Moreover, the present inventors have recognized that instead of using a fixed threshold for comparing AR and VR (e.g., a threshold represented on FIG. 1 by a boundary line having a fixed distance from an AR=VR line 107 having slope of 0.5 and y-intercept of 0), using an atrial or ventricular rate dependent or other variable threshold may add power to the VT/SVT discrimination and classification algorithm, thereby improving its sensitivity or specificity.

FIG. 3 is a graph illustrating a rate-dependent comparison threshold, such as illustrated by a bilinear, piecewise linear, curvilinear, or other nonlinear threshold boundary 300 in the context of the graph of FIG. 3. (In examples illustrated in graphs such as shown in FIG. 3, the actual threshold value for comparing AR and VR is the distance between the threshold boundary 300 and the AR=VR line 301 illustrated in FIG. 3.)

In the example of FIG. 3, the threshold boundary 300 is such that, for an arrhythmia to be classified as a VT, VR must exceed AR by a greater threshold amount at lower values of VR than at higher values of VR. In other words, the distance between the threshold boundary 300 and the AR=VR line 301 is greater at lower values of VR than at higher values of VR. Similarly, the distance between the threshold boundary 300 and the AR=VR line 301 is greater at lower values of AR than at higher values of AR.

The example of FIG. 3 depicts a bilinear threshold boundary 300, formed by the line segments 302 and 304, which are joined at breakpoint 306. In this example, the line segment 302, at lower values of VR and AR, is rate dependent (because its slope is not equal to 0.5) and the line segment 304, at higher values of VR and AR is rate independent (because its slope is equal to 0.5). Therefore, in its entirety, the threshold boundary 300 can be considered rate dependent because at least a portion of it (i.e., line segment 302) is rate dependent.

In the example of FIG. 3, the breakpoint 306 is located at about VR=180 bpm and AR=170 bpm, however, FIG. 3 is merely exemplary and is drawn to emphasize the conceptual nature of the rate dependent threshold as represented by a threshold boundary. The exact location of the breakpoint 306 or the slope of line segment 302 is typically determined using data (such as shown in FIG. 1) along with a desired specificity of classifying the arrhythmia as a VT. Moreover, the line segment 304 need not be rate independent (e.g., slope=0.5), but may also be rate dependent. FIG. 4 is a graph that illustrates an alternative example in which a bilinear threshold boundary 400 includes a line segment 402 that has a slope that is less than 0.5, and line segment 404 that has a slope that is greater than 0.5.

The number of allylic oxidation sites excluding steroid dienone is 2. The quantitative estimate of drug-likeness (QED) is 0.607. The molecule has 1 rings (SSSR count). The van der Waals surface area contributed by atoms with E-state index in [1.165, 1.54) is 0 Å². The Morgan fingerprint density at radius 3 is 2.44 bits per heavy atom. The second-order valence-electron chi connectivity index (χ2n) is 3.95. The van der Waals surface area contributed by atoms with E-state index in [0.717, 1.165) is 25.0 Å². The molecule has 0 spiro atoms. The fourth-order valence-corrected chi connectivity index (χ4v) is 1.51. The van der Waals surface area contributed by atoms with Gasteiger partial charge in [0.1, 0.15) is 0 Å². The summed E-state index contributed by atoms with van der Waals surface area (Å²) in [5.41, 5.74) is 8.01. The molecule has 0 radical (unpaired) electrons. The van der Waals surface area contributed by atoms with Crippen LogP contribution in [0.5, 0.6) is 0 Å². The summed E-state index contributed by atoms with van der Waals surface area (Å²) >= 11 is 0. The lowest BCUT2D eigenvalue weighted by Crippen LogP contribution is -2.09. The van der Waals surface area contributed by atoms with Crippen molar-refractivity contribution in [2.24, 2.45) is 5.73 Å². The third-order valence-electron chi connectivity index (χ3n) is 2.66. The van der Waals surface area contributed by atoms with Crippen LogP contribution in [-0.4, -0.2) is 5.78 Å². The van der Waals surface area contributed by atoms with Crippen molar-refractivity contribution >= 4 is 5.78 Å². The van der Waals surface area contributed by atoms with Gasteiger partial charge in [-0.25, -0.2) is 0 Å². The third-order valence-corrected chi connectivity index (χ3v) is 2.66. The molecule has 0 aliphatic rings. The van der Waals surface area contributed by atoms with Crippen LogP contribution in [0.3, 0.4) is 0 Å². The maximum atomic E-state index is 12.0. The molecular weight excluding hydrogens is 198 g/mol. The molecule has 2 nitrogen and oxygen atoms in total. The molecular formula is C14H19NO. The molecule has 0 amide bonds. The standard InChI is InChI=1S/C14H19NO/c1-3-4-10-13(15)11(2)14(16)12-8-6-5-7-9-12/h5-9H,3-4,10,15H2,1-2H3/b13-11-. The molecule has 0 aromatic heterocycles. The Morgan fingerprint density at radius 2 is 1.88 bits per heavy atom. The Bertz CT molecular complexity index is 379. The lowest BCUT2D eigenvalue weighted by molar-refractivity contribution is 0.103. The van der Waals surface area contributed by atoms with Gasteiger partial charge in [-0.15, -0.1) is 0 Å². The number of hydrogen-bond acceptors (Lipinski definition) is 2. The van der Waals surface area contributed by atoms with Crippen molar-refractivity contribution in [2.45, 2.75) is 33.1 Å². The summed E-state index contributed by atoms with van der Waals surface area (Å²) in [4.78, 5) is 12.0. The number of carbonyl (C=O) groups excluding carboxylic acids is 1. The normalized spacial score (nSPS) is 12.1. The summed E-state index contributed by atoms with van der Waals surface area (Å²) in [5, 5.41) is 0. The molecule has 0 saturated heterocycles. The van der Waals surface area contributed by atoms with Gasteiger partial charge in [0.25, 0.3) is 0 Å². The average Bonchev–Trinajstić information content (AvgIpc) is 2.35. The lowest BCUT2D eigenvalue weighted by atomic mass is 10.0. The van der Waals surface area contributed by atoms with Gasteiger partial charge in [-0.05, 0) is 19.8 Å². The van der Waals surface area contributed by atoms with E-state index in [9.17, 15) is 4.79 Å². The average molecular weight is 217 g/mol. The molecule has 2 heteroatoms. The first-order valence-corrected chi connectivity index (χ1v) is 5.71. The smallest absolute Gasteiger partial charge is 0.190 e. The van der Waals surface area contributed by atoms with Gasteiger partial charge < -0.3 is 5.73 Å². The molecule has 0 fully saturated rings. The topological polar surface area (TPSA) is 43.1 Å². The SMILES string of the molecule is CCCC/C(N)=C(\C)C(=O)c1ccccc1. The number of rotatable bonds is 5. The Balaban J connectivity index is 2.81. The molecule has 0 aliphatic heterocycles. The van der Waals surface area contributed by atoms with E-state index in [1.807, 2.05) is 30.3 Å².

FIG. 5 is a graph illustrating an alternative example of a bilinear threshold boundary 500 comprising a lower rate line segment 502 and a higher rate line segment 504. In this example, the higher rate line segment 504 has substantially infinite slope, as illustrated in FIG. 5. This effectively implements an atrial rate cutoff value, such as by extrapolating the line segment 504 to the corresponding atrial rate on the x-axis 104. In this example, an arrhythmia occurring at an observed AR greater than the atrial rate cutoff value (e.g., about 110 bpm, in the example illustrated in FIG. 4) will not be classified as a VT, regardless of the VR value observed during that arrhythmia. Although the line segment 502 is shown in FIG. 5 as being rate independent (i.e., slope=0.5), it could also be made rate dependent (for example, slope less than 0.5).